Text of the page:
Passport

Indian outsourcers keep on outsourcing

STR/AFP/Getty Images Outsourcing is increasingly becoming a two-way street. Late last year, Passport noted that some Indian companies have begun setting up offshore facilities in places like Malaysia. It’s a trend that’s been building for several years now. In 2005, Infosys launched a massive expansion in China; in 2006 Satyam Computer Services did the same, ...

STR/AFP/Getty Images

Outsourcing is increasingly becoming a two-way street.

Late last year, Passport noted that some Indian companies have begun setting up offshore facilities in places like Malaysia. It’s a trend that’s been building for several years now. In 2005, Infosys launched a massive expansion in China; in 2006 Satyam Computer Services did the same, and looked toward Malaysia as well. This year, a number of Indian companies have turned to a United States-based firm, Hanna Global Solutions, for administrative services for Indian employees.

Just two weeks ago, Tata Consultancy Services (TCS), India’s largest outsourcing company and software service provider, set up a global delivery center in Guadalajara, Mexico. Over the next five years, TCS plans to hire as many as 5,000 staff there, with the first 500 jobs being outsourced from India this financial year. Around the same time, Zensar, another IT and business outsourcing service provider headquartered in Pune, announced its plans to open an outsourcing center in Gdansk, Poland. Zensar plans to invest an initial $2 million in the project, and Polish engineers trained in Pune will service European clients. Zensar aims to create more than 350 new jobs in the first 30 months of its operations in Poland.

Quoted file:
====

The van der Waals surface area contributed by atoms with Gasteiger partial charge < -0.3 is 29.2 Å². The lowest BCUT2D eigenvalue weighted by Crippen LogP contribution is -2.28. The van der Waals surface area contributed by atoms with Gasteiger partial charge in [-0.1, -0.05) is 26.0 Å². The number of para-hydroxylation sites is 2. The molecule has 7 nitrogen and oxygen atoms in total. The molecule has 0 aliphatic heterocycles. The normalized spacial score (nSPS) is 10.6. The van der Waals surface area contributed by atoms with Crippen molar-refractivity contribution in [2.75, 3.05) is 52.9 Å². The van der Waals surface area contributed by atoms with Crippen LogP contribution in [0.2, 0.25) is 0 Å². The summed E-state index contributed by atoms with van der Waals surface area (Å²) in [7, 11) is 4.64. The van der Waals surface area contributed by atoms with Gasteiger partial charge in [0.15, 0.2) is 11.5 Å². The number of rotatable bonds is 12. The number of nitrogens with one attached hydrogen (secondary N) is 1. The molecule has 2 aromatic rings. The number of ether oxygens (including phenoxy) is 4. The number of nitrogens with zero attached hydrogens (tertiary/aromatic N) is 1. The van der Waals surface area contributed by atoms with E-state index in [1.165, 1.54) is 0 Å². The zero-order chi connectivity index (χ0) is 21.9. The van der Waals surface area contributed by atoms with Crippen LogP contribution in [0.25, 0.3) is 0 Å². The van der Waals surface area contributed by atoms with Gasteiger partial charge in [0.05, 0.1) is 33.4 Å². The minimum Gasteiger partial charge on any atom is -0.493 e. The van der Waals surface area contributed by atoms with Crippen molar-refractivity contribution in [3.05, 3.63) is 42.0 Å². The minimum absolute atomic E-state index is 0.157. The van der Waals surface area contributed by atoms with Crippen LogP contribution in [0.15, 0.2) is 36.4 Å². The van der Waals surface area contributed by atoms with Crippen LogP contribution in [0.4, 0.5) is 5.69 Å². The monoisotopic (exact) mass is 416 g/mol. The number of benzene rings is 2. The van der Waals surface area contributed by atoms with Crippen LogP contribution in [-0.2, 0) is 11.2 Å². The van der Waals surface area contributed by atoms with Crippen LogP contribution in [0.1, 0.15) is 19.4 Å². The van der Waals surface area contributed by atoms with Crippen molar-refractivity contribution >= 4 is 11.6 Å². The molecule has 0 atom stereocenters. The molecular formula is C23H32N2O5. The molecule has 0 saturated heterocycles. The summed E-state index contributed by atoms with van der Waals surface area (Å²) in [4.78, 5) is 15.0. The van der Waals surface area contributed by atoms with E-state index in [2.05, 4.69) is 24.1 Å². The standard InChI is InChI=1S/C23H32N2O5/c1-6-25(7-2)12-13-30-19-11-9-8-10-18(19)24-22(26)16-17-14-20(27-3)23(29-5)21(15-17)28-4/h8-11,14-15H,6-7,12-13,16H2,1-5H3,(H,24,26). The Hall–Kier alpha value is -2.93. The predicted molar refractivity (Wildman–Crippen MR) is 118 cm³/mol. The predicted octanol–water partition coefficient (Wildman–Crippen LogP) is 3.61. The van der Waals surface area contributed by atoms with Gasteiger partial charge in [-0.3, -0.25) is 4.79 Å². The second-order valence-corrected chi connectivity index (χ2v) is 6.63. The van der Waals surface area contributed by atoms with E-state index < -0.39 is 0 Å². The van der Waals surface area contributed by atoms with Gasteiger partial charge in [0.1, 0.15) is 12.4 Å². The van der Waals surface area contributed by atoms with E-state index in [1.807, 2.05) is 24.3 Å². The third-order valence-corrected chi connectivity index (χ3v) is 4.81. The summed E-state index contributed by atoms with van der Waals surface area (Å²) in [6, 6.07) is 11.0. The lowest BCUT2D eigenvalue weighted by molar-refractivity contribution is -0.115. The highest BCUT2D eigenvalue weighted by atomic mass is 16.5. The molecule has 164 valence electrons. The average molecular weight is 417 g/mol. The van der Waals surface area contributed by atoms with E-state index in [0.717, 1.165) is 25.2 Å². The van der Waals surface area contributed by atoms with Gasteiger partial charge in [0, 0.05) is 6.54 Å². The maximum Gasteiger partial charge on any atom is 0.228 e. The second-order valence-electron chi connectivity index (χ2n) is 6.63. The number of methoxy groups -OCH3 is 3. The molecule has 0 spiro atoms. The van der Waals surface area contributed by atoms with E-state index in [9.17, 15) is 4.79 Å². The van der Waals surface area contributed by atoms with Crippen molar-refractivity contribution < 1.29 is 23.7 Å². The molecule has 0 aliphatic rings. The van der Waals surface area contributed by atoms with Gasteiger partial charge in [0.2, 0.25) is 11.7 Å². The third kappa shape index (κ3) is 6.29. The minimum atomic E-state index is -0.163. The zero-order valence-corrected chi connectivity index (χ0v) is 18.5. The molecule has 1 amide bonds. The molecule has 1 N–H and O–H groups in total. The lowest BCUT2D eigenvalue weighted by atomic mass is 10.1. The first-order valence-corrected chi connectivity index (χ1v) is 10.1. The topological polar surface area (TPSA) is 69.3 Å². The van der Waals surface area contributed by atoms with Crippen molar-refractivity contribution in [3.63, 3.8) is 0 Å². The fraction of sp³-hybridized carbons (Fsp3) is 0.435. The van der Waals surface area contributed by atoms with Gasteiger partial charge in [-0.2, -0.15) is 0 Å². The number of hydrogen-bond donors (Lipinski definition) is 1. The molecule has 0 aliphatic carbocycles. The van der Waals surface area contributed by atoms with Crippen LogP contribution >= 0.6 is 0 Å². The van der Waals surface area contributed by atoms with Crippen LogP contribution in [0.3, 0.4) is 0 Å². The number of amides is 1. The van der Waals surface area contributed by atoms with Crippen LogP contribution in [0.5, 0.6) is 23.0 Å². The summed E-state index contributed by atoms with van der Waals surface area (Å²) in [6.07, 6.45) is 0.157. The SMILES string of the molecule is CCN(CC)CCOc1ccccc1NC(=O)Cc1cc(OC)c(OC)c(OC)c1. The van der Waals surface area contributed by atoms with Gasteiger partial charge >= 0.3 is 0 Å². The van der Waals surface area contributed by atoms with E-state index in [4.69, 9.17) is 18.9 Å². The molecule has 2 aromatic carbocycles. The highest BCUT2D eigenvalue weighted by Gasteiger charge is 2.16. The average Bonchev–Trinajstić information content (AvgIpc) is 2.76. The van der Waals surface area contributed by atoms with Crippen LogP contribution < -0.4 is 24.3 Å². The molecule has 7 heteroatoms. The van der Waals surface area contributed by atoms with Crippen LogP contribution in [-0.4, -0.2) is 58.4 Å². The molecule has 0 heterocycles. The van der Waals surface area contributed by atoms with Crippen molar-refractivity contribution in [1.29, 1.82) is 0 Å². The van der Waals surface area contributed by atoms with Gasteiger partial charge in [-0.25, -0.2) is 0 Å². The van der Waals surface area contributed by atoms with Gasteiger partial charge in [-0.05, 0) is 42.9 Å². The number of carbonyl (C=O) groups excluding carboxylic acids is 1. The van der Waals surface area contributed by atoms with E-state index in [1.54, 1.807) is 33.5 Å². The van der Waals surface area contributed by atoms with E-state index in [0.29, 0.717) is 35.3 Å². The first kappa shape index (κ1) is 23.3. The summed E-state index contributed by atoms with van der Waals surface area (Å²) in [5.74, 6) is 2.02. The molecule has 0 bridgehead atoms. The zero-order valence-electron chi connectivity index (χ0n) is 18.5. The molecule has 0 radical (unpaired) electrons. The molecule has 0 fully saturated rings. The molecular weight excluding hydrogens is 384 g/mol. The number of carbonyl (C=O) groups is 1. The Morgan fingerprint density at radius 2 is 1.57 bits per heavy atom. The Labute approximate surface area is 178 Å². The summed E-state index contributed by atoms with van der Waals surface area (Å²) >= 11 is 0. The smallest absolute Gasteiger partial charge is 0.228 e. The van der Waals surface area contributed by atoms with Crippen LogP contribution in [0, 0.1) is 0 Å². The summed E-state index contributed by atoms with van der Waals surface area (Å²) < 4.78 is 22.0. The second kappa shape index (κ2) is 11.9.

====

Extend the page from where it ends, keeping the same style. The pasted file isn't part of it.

Why the shift? One reason is that these firms still benefit from being close to the markets to which they cater, utilizing local knowledge and working in the same time zones as their clients. But more important, perhaps, is the fact that India’s rising wages for skilled labor and the increasing value of the rupee against the dollar have hurt India’s competitiveness as an offshore service provider. Naturally, these two trends have raised the relative appeal of other locations—for international as well as Indian firms. The result: India, a prime outsourcing location has also become an outsourcer.

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